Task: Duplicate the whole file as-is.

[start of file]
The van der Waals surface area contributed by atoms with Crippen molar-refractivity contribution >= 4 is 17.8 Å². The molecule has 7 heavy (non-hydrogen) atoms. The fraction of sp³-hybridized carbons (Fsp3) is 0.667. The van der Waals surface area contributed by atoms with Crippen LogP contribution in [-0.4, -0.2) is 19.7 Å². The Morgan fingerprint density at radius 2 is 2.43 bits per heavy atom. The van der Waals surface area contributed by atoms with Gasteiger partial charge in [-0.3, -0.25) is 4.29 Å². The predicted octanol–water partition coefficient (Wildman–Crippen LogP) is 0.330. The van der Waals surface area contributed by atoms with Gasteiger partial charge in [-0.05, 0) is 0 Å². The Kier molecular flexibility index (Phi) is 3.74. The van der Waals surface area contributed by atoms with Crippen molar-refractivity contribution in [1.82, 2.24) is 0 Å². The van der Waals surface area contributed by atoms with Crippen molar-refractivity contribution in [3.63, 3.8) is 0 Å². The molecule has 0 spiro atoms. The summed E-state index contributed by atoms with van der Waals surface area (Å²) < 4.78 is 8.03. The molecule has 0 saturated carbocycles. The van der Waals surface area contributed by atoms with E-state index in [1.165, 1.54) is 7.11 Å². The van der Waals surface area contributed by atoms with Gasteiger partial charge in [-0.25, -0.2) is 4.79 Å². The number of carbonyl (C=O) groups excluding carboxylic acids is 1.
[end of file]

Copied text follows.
The van der Waals surface area contributed by atoms with Crippen molar-refractivity contribution >= 4 is 17.8 Å². The molecule has 7 heavy (non-hydrogen) atoms. The fraction of sp³-hybridized carbons (Fsp3) is 0.667. The van der Waals surface area contributed by atoms with Crippen LogP contribution in [-0.4, -0.2) is 19.7 Å². The Morgan fingerprint density at radius 2 is 2.43 bits per heavy atom. The van der Waals surface area contributed by atoms with Gasteiger partial charge in [-0.3, -0.25) is 4.29 Å². The predicted octanol–water partition coefficient (Wildman–Crippen LogP) is 0.330. The van der Waals surface area contributed by atoms with Gasteiger partial charge in [-0.05, 0) is 0 Å². The Kier molecular flexibility index (Phi) is 3.74. The van der Waals surface area contributed by atoms with Crippen molar-refractivity contribution in [1.82, 2.24) is 0 Å². The van der Waals surface area contributed by atoms with Crippen molar-refractivity contribution in [3.63, 3.8) is 0 Å². The molecule has 0 spiro atoms. The summed E-state index contributed by atoms with van der Waals surface area (Å²) < 4.78 is 8.03. The molecule has 0 saturated carbocycles. The van der Waals surface area contributed by atoms with E-state index in [1.165, 1.54) is 7.11 Å². The van der Waals surface area contributed by atoms with Gasteiger partial charge in [-0.25, -0.2) is 4.79 Å². The number of carbonyl (C=O) groups excluding carboxylic acids is 1.